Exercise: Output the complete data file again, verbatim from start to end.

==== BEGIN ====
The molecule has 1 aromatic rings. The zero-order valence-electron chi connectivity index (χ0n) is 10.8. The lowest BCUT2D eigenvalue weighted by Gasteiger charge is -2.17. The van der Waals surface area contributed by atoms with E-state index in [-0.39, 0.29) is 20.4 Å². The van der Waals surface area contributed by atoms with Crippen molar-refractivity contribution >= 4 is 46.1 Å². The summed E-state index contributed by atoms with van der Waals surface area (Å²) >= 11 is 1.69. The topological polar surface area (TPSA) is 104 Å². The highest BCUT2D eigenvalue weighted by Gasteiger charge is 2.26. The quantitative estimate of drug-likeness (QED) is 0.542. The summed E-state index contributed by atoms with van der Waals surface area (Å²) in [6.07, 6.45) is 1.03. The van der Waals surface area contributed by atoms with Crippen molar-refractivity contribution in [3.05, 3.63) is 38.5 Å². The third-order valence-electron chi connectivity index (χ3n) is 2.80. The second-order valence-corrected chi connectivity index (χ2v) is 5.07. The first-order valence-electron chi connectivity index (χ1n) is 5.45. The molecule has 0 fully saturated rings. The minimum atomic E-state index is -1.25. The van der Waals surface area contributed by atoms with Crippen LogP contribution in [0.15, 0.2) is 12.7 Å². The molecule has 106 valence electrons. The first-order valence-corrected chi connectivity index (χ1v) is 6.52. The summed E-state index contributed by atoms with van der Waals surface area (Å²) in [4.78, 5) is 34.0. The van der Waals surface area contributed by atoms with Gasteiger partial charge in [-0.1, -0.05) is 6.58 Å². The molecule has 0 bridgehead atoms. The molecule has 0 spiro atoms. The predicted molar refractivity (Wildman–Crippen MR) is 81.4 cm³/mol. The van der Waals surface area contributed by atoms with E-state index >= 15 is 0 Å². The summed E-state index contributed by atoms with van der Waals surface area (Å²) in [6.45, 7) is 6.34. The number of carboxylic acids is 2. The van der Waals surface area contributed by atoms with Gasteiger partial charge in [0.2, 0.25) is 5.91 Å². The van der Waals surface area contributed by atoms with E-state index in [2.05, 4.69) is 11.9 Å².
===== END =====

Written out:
The molecule has 1 aromatic rings. The zero-order valence-electron chi connectivity index (χ0n) is 10.8. The lowest BCUT2D eigenvalue weighted by Gasteiger charge is -2.17. The van der Waals surface area contributed by atoms with E-state index in [-0.39, 0.29) is 20.4 Å². The van der Waals surface area contributed by atoms with Crippen molar-refractivity contribution >= 4 is 46.1 Å². The summed E-state index contributed by atoms with van der Waals surface area (Å²) >= 11 is 1.69. The topological polar surface area (TPSA) is 104 Å². The highest BCUT2D eigenvalue weighted by Gasteiger charge is 2.26. The quantitative estimate of drug-likeness (QED) is 0.542. The summed E-state index contributed by atoms with van der Waals surface area (Å²) in [6.07, 6.45) is 1.03. The van der Waals surface area contributed by atoms with Crippen molar-refractivity contribution in [3.05, 3.63) is 38.5 Å². The third-order valence-electron chi connectivity index (χ3n) is 2.80. The second-order valence-corrected chi connectivity index (χ2v) is 5.07. The first-order valence-electron chi connectivity index (χ1n) is 5.45. The molecule has 0 fully saturated rings. The minimum atomic E-state index is -1.25. The van der Waals surface area contributed by atoms with Crippen LogP contribution in [0.15, 0.2) is 12.7 Å². The molecule has 106 valence electrons. The first-order valence-corrected chi connectivity index (χ1v) is 6.52. The summed E-state index contributed by atoms with van der Waals surface area (Å²) in [4.78, 5) is 34.0. The van der Waals surface area contributed by atoms with Gasteiger partial charge in [-0.1, -0.05) is 6.58 Å². The molecule has 0 bridgehead atoms. The molecule has 0 spiro atoms. The predicted molar refractivity (Wildman–Crippen MR) is 81.4 cm³/mol. The van der Waals surface area contributed by atoms with E-state index >= 15 is 0 Å². The summed E-state index contributed by atoms with van der Waals surface area (Å²) in [6.45, 7) is 6.34. The number of carboxylic acids is 2. The van der Waals surface area contributed by atoms with Gasteiger partial charge in [0.2, 0.25) is 5.91 Å². The van der Waals surface area contributed by atoms with E-state index in [2.05, 4.69) is 11.9 Å².